The Triple with Bacon on Kaiser ($7.30) is as over the top as you can get at Billy Goat without asking the grillman to start sandwiching patties between grilled cheese sandwiches. Meaty, rich, and still somehow balanced, this burger is a testament to the hardworking Kaiser, which apparently will take just about anything you throw at it. Challenge accepted?
Nine burgers and two days later, I now feel confident to speak definitively on the Billy Goat. The hard truth: judging by taste alone, these are not destination-worthy burgers, and the blame lies with the lean, under-salted, and crumbly patties that they're slinging. Stacking and judicious condiment usage helps, but there's only so much lipstick you can put on a cow.
However, taste alone does not a dining experience make, and I can't think of many places with as much, ahem, atmosphere as Billy Goat—even the above ground Wells location. If you've never been, it's a definitive Chicago experience, and if you work nearby, it beats soulless neighbors Poag Mahone's and Franklin Tap by a long shot.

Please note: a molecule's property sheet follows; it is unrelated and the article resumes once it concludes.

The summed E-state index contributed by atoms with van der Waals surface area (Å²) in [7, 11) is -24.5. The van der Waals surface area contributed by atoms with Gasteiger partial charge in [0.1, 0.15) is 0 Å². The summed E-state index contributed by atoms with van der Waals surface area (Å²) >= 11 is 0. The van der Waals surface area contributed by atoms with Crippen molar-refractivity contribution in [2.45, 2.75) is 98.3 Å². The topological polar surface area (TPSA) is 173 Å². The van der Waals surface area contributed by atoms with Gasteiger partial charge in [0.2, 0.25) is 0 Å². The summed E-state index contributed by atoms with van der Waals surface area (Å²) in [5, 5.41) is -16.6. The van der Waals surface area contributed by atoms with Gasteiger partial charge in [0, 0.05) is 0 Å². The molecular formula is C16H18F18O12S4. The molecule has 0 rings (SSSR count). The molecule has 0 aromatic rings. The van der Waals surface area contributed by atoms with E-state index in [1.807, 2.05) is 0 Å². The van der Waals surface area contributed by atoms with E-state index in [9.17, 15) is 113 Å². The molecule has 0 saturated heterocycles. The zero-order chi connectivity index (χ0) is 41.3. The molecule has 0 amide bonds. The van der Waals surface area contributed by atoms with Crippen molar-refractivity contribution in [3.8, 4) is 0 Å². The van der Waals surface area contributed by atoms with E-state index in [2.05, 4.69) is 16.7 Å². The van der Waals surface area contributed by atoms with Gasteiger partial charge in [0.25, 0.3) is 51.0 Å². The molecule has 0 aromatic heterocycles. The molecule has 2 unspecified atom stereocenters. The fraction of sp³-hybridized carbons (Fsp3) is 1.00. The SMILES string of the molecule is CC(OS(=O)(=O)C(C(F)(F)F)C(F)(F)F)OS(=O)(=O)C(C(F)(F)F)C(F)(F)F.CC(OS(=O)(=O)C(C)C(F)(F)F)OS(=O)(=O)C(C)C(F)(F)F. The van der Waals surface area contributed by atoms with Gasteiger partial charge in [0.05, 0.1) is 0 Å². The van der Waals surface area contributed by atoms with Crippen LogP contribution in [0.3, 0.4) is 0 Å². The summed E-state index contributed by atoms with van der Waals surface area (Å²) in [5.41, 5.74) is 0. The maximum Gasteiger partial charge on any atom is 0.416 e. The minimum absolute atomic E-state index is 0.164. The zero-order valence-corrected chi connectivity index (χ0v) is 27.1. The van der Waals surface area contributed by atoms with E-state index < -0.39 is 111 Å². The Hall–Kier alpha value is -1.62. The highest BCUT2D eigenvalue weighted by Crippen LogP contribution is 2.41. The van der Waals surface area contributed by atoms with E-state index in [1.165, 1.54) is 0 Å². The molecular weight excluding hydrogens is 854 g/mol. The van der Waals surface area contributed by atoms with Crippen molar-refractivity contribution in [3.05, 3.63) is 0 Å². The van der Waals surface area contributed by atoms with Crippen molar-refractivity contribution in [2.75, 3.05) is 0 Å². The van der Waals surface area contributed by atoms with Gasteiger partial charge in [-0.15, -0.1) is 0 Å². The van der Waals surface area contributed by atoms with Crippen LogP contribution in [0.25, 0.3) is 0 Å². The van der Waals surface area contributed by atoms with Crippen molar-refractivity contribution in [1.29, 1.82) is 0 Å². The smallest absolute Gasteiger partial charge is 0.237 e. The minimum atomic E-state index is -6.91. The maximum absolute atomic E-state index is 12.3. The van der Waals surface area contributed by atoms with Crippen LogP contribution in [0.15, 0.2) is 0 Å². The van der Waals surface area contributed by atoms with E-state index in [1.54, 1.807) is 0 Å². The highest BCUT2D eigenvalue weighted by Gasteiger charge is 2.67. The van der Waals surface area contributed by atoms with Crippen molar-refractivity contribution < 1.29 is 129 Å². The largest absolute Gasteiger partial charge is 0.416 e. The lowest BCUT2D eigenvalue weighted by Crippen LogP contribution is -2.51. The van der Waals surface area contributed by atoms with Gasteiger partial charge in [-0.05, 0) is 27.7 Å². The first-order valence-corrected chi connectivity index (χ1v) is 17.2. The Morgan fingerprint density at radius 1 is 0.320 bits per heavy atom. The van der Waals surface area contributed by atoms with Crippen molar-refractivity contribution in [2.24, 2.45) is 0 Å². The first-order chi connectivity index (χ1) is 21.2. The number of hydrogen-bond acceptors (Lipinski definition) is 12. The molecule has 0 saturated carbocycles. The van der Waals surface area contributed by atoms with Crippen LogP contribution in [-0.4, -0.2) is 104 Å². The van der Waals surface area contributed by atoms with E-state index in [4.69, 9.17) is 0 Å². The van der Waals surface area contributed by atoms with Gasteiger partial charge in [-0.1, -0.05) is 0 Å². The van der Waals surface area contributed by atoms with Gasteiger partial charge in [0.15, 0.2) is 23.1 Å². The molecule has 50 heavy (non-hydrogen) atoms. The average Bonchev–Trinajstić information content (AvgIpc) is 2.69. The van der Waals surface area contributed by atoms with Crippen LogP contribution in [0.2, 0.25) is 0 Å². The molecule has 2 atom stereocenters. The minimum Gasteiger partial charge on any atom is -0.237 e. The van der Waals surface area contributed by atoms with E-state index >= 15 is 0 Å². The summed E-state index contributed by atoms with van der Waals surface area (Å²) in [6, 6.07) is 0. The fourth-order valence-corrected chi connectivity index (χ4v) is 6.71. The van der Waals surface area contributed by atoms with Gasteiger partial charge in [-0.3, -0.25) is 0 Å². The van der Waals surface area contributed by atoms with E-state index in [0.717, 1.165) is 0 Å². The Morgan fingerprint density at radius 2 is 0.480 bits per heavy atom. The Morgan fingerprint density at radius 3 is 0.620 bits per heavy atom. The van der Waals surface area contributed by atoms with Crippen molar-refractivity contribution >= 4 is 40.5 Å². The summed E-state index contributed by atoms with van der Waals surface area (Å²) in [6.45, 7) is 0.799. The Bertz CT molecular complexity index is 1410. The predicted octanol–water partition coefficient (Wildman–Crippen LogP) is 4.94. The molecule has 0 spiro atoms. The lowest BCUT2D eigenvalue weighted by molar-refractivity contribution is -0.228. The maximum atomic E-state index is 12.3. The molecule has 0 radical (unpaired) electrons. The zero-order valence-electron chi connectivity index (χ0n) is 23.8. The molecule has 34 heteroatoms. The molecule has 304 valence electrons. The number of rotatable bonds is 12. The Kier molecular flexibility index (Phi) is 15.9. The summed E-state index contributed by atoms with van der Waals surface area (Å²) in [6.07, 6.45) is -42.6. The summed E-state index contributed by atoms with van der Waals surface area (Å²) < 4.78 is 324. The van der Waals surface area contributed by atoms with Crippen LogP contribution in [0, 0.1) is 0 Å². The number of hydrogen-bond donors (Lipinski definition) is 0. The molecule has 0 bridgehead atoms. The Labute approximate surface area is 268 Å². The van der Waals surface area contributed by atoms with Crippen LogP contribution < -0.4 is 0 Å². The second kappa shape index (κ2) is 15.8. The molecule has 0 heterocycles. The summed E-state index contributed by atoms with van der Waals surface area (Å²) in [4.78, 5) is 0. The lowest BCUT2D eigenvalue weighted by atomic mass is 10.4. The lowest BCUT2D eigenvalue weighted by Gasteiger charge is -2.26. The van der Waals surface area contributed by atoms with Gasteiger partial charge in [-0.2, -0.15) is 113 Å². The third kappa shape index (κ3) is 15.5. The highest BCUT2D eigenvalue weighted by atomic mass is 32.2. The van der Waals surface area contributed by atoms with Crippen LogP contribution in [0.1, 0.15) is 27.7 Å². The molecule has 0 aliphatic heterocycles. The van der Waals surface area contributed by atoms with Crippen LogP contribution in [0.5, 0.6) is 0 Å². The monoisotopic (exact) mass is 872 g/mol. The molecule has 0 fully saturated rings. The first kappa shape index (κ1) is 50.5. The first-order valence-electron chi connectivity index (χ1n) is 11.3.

Honestly, the real problem with much of this information being useful in the wild comes down to cost. As I mentioned above, Billy Goat doesn't take well to custom orders. This makes ordering a burger on the kids' bun or adding bacon problematic: there's no discount for the less filling former, and they charge you the price of a side order for the latter. To be blunt, add bacon to your Triple on Kaiser, but be sure to do it on Fridays when the triples are $4.20 a piece. If you're only hungry enough for a McDonald's style burger, take a hit on ambiance and eat one a few blocks away. You can swing by with your change for a beer at Billy Goat. Better fries and a beer to wash it all down? That's the best of both worlds.